Findings show reduced infant overweight and increased receipt of maternal postpartum care among low-income dyads
FRIDAY, Aug. 13, 2021 (HealthDay News) — An early-life, systems-change intervention plus coaching is associated with improved infant weight status and maternal postpartum care, according to a study published in the August issue of Pediatrics.
Elsie M. Taveras, M.D., from Massachusetts General Hospital in Boston, and colleagues assessed the effects of the First 1000 Days intervention on the prevalence of infant overweight (assessed at six and 12 months) and maternal postpartum weight retention and care (assessed at six weeks postpartum). The analysis included 995 term, low-income infants and their mothers receiving care in two intervention community health centers and 650 dyads in two comparison health centers.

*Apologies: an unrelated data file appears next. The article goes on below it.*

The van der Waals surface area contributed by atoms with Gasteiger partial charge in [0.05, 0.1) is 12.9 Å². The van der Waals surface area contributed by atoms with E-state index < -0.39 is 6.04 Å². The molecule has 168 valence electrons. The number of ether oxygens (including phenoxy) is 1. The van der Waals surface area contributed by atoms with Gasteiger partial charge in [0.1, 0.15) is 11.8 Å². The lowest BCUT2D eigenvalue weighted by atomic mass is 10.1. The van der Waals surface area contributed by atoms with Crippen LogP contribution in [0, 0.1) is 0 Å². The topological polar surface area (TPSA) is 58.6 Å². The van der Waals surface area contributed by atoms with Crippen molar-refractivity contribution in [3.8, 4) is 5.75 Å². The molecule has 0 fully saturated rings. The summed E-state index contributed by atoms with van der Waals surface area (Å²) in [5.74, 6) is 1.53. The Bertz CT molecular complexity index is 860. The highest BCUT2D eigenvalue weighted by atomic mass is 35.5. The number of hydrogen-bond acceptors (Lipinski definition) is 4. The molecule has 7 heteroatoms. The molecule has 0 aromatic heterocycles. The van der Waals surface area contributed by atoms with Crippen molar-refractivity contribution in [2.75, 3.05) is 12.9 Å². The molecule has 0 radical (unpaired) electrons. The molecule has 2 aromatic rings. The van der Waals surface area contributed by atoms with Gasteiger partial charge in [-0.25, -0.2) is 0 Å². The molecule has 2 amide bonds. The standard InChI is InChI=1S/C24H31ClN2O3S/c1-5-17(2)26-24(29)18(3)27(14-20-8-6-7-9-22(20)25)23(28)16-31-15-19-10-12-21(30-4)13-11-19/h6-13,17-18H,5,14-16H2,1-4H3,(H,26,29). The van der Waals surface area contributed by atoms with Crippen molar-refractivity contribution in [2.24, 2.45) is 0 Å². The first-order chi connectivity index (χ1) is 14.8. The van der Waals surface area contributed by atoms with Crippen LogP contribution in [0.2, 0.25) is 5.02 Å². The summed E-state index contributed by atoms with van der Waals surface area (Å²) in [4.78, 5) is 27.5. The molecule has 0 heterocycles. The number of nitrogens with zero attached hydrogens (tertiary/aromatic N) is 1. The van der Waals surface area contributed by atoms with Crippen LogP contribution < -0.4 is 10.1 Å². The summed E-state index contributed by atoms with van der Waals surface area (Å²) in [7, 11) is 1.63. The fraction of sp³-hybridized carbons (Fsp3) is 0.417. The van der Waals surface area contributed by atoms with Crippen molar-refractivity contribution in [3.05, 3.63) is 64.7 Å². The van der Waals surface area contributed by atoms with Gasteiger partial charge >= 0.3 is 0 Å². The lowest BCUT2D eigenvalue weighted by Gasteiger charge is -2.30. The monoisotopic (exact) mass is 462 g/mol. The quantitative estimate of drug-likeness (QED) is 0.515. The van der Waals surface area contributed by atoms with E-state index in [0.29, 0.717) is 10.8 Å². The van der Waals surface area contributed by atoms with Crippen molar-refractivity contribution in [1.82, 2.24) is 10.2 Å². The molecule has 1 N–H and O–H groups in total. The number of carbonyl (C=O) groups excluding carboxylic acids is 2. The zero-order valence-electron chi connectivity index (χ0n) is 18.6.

The researchers found that at six months, infants had lower weight-for-length z scores and lower odds of overweight (adjusted odds ratio, 0.46) than infants receiving usual care at comparison sites. These differences persisted at 12 months (adjusted odds ratio for overweight, 0.60). For mothers, the intervention was associated with modestly lower, but nonsignificant, weight retention at six weeks postpartum and higher odds (adjusted odds ratio, 1.50) of completing their postpartum visit versus receiving usual care.
“An early-life systems-change intervention combined with coaching was associated with improved infant weight status and maternal postpartum care,” the authors write. “Such interventions hold promise to improve the population health of women and children.”
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